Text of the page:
Security and Defence


Will the 'Minsk agreements' on eastern Ukraine lead to peace?

25 Sep 2019 - 16:35

Preparations are underway for a Normandy Four summit on Ukraine to be held shortly in Paris. But apart from haute cuisine, what will actually be on the table when the leaders meet?

The Normandy format was created in June 2014 on the margins of the 70th anniversary of D-day and it brings together France, Germany, Ukraine and Russia to discuss the ongoing crisis in eastern Ukraine (not Crimea, which in Russia’s view is a domestic issue). A crisis that according to UN estimates has cost some 13,000 lives since it erupted in early 2014. For the last three years the Normandy leaders haven’t met, but the election of Ukrainian president Zelensky, who has vowed to bring this protracted conflict to an end, and the recent exchange of 70 prisoners and detainees between Ukraine and Russia (with maybe more to follow) seem to have created an atmosphere more conducive to diplomacy.  Furthermore, French president Macron, who wants to upgrade relations with Russia, has stepped forward and  is actively engaged in resuscitating this high-level process.

The basis for these talks are the so-called Minsk agreements, which refers to a Protocol and Memorandum signed in September 2014 and a subsequent Package of Measures of February 2015, endorsed by the UN Security Council in resolution 2202 (and sometimes called the Minsk-II agreement). All these documents were negotiated in Belarus’ capital (president Lukashenka cleverly offered to host these talks, allowing him to take a neutral stance), facilitated by the Vienna-based Organisation for Security and Cooperation in Europe (OSCE) and  signed by representatives of Ukraine and Russia, but also by the self-proclaimed leaderships of the break-away ‘republics’ of Donetsk and Luhansk. Meanwhile, the bulk of the EU sanctions initiated since 2014 following Russia’s annexation of Crimea and its involvement in eastern Ukraine are tied to ‘full implementation’ by Russia of the Minsk agreements.

"These agreements, more often mentioned than scrutinised, are problematic".

But these agreements, more often mentioned than scrutinised, are problematic. Why? Because at the time, considering military circumstances, Ukraine didn’t have much choice but to agree to these documents even if they were vague about sequencing and lopsided, in the sense that Russia is hardly mentioned at all. Since Moscow, despite overwhelming evidence to the contrary, officially claims it is not involved in eastern Ukraine, it was only going to sign up to commitments that would sustain that position. Russia consistently positions itself as an outside mediator rather than a belligerent party, and this is reflected in the agreements. It demands Ukraine does its political homework (such as enacting a special status law for the east, organising local elections and instituting constitutional reforms that would allow for decentralisation) while referring to home-grown militants when it comes to the principal requirements of a general cease-fire and withdrawal of forces and weaponry (requirements that never materialised). In short, Minsk gives the Russians a free ride and leaves plenty room for political bickering.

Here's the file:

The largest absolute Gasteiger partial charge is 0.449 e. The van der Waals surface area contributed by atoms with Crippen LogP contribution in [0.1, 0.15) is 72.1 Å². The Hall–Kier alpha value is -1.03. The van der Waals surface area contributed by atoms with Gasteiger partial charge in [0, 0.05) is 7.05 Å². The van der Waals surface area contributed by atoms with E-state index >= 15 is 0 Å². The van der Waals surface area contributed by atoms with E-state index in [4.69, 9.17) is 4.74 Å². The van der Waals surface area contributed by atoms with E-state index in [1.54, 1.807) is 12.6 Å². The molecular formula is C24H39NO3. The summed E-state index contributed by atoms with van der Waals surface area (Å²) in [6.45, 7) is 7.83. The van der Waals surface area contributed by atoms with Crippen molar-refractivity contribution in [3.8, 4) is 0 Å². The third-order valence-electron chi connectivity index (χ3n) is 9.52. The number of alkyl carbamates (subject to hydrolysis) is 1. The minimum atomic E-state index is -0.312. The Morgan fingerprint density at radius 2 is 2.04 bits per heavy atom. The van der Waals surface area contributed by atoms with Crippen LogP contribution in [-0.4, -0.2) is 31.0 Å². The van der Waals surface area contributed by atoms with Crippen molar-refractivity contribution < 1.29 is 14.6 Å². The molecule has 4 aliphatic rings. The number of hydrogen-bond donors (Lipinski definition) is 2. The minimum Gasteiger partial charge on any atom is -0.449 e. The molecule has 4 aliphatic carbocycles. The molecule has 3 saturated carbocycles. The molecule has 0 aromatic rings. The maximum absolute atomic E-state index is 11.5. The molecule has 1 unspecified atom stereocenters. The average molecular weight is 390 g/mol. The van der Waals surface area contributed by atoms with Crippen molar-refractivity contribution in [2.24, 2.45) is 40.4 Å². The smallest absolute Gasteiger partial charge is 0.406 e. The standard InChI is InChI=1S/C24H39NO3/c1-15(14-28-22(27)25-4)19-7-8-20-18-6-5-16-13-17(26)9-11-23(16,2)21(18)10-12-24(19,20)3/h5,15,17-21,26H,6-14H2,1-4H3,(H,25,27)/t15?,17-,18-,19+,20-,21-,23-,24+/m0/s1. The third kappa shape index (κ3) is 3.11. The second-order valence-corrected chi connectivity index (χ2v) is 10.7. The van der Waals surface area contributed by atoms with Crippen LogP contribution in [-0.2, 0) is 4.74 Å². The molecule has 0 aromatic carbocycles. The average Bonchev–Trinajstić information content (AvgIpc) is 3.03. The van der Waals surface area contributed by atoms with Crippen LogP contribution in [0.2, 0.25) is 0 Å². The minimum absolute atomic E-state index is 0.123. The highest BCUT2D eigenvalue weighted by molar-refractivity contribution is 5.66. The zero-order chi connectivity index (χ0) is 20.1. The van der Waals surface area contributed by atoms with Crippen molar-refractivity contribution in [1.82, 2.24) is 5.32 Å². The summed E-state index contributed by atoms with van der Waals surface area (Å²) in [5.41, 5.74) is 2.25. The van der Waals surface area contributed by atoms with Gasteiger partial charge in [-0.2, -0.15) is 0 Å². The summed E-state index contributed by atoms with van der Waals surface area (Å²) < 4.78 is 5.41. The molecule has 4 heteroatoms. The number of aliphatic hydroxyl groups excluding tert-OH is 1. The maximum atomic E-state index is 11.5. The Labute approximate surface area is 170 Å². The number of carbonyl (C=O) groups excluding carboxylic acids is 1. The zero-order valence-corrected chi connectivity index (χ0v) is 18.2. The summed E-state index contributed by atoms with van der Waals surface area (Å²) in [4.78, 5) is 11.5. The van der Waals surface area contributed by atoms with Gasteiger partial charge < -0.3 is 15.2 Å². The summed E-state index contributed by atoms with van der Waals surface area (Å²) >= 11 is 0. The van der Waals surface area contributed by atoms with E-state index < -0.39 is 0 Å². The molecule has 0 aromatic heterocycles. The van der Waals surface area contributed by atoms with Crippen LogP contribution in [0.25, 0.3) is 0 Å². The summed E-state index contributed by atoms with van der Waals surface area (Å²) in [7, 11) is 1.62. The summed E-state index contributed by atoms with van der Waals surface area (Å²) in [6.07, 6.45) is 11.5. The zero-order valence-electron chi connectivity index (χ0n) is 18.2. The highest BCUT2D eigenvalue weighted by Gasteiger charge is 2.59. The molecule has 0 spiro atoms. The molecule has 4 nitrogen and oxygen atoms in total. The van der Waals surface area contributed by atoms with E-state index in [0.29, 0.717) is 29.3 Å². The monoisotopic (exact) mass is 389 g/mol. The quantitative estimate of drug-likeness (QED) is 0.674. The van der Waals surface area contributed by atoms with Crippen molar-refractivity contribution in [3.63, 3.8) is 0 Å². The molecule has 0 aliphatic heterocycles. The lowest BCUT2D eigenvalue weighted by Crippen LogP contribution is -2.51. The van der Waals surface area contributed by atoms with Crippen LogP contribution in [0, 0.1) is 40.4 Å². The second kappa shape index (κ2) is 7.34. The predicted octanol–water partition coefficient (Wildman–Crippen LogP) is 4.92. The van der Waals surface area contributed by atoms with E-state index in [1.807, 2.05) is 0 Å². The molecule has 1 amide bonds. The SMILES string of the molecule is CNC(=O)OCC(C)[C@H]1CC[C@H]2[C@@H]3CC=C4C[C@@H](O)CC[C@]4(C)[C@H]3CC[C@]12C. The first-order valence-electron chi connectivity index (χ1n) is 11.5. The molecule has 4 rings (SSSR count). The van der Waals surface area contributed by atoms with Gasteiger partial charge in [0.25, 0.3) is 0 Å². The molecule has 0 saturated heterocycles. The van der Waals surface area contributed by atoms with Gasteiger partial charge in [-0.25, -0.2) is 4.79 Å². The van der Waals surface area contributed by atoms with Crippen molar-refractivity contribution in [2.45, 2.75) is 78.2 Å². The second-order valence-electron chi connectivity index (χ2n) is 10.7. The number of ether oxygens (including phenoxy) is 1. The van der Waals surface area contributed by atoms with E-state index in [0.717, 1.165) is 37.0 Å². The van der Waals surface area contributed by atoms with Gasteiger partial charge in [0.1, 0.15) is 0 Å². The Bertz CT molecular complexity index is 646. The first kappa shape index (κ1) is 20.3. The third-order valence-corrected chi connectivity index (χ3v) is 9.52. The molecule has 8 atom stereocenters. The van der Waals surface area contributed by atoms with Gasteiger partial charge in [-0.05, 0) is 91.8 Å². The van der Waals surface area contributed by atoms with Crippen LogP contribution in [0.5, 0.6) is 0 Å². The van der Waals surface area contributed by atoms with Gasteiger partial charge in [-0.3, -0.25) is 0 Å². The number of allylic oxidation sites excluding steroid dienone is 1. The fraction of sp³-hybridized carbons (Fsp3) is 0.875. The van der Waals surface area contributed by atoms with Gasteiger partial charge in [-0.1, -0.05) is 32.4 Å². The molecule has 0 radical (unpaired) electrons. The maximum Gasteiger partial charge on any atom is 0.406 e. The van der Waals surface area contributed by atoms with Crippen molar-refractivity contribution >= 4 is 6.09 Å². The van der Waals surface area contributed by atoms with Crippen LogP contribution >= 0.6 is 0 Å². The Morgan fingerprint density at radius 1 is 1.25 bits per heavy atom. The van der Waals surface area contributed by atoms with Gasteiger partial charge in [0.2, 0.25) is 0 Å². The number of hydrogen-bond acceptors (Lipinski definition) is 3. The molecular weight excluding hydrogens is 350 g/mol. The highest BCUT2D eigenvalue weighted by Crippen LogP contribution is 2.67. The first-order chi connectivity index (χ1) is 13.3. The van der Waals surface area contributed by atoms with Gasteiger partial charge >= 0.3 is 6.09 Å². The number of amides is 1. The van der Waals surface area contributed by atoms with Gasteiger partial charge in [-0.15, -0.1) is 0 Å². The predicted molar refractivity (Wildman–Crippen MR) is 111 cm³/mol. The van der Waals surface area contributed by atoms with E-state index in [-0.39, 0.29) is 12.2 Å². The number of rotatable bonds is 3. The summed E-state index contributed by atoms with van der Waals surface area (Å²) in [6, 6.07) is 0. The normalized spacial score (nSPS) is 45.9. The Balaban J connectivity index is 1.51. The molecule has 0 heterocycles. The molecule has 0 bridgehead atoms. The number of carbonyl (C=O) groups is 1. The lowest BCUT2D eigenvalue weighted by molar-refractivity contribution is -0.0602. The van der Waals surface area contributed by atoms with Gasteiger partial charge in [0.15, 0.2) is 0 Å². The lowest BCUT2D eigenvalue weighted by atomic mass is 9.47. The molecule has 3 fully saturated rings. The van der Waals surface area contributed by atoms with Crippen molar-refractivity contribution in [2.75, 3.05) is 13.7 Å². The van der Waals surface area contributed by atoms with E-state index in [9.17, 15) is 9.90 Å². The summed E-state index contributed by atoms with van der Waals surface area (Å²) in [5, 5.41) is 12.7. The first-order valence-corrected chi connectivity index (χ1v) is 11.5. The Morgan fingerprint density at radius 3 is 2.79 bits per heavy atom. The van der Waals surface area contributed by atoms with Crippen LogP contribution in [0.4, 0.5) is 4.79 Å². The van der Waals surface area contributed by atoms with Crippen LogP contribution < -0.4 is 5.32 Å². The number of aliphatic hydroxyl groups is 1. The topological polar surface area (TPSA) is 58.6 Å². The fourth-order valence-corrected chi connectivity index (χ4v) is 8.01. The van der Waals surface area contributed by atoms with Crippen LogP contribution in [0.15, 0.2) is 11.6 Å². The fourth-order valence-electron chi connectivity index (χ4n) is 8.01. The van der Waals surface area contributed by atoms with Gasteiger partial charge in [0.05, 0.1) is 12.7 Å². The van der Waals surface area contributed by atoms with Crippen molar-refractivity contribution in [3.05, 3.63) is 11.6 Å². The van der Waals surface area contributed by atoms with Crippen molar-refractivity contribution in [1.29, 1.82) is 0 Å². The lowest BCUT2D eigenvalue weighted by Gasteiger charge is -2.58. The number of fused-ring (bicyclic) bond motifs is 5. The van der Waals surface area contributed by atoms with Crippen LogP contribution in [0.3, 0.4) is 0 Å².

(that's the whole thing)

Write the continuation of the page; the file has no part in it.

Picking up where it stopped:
Still, Ukrainian Foreign Minister Prystayko has claimed there is agreement on the so-called Steinmeier formula: a proposal from 2016 by the then German Foreign Minister saying that the special status law takes provisional effect at the time of local elections, but is only confirmed after OSCE observers have established the vote was free and fair. Reportedly, another condition for a summit meeting is the disengagement of forces from a few hotspots around the ‘line of contact’ (something which according to Minsk should have happened a long time ago).

Therefore, if and when Macron, Merkel, Zelensky and Putin meet in Paris the Minsk acquis will loom in the background but hardly serve as a precise roadmap towards peace. Rather, hopes should be pinned on the two main parties being more incentivised than before to make headway. For president Zelensky it is important to make good on his election promise to resolve the crisis in eastern Ukraine (while keeping the Crimea issue on the back burner). For president Putin, the Donbas stalemate has become a nagging and costly affair and at some point, given the state of Russia’s economy, he’d like to see sanction relief – just as some EU countries would like to revisit this regime. Besides, Russia’s narrative of non-involvement becomes increasingly perilous (judging from Russia’s insistence on including Ukrainian MH17 witness, and possible suspect, Volodymyr Tsemach in the recent prisoner swap to keep him away from international justice).

"Russia will only settle for arrangements that ensure sufficient leverage over its neighbor to prevent it from joining the West."

At the same time, one should realise that at the end of the day Russia will only settle for arrangements that ensure sufficient leverage over its neighbor to prevent it from joining the West; the very same agenda that prompted Russia to intervene in Ukraine in the first place. Novice Zelensky, already under pressure for being too close to controversial oligarchs (and now even enmeshed in a US impeachment inquiry), cannot be seen to trade away the integrity of his country and its future orientation. Last week, demonstrators in front of his office in Kyiv warned against ‘the treason of Normandy’.

But also absent a level playing field, the most important thing now is to have this long-overdue summit take place and provide the opportunity for a first in-depth conversation between Zelensky and Putin. Building bilateral trust is key to managing and ultimately resolving this conflict. It’s up to Macron and Merkel to supervise progress while considering Ukraine’s interests: a delicate but important role.